Breakthroughs in Women’s Health
As the medical community has belatedly acknowledged, women experience many diseases differently than men—and they are more prone to a number of ailments. Fortunately, Chicago today stands at the epicenter of women’s health research. In the following pages, we examine the latest developments on a wide range of medical fronts that have particular urgency for women
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For too many years, medical researchers neglected women’s health. The problem grew partly from practical considerations: Researchers were scared to test new drugs on women who might get pregnant midtrial. But it also came from false assumptions and ignorance: Until recently, most doctors didn’t realize that men and women experience many diseases differently. Women are more prone to osteoporosis, immune disorders, eating disorders, breast cancer, and depression. In women, the tiny arteries are more likely to clog; in men, the big arteries clog more often. Women report more incidents of pain, and their bodies are less able to tolerate alcohol.
“When we think of women’s health, we often think about childbirth,” says Dr. Teresa Woodruff, an obstetrician-gynecologist who is the founder and director of the Institute for Women’s Health Research at Northwestern University’s Feinberg School of Medicine. “That’s not negative. Birthing is a major part of women’s lives, and it is a major health risk, even in 2010.”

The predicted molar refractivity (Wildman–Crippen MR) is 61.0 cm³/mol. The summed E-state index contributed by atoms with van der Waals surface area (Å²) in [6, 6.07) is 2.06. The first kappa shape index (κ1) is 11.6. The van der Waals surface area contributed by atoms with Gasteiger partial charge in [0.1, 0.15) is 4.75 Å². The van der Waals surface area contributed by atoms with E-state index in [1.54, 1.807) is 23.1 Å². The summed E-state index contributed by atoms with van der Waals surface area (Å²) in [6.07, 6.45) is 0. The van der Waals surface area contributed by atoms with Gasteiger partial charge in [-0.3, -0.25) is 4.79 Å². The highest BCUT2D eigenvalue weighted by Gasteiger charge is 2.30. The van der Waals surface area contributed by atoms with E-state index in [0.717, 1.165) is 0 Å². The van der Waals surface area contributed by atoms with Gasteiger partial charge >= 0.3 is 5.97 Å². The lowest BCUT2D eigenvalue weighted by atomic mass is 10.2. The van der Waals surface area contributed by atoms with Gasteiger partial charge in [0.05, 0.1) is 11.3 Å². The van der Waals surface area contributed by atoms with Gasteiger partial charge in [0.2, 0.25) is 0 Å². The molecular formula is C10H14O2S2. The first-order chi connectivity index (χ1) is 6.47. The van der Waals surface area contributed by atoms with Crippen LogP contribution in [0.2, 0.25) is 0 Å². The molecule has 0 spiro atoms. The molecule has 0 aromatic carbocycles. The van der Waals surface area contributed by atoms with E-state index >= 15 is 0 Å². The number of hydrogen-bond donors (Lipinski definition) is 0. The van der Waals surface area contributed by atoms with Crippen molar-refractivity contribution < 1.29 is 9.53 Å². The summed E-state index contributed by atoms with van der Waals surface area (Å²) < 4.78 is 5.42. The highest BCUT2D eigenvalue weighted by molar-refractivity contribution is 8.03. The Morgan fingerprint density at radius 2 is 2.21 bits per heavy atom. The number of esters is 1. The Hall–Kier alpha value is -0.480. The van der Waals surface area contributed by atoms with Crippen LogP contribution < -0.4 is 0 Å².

But without giving maternal health short shrift, she says, it’s critical to appreciate how the biology of sex differences exists outside of reproduction. Nearly two years ago, Woodruff started the Illinois Women’s Health Registry, designed for women to self-report medical data. Using the registry, investigators can recruit women who are good matches for clinical studies. So far 5,000 women have signed up.
The Institute for Women’s Health Research is just one of the projects and studies under way in Chicago to help bring new treatments and preventive care to women.
In the links below, based on interviews with dozens of doctors, researchers, patients, and others involved in women’s health care, we examine some of the most common ailments afflicting women and discuss some of the initiatives taking place here.
“Chicago is really the epicenter of the new wave of women’s health research,” says Woodruff.
HEART DISEASE | FERTILITY | PREGNANCY | BREAST AND OVARIAN CANCER
CERVICAL AND ENDOMETRIAL CANCER | OSTEOPOROSIS
HEADACHES, MULTIPLE SCLEROSIS, AND OTHER NEUROLOGIC DISORDERS | DEPRESSION
EATING DISORDERS | INCONTINENCE | IMMUNE DISORDERS | SLEEP DISORDERS
Photograph: Caroline Mollov/Moodboard/Corbis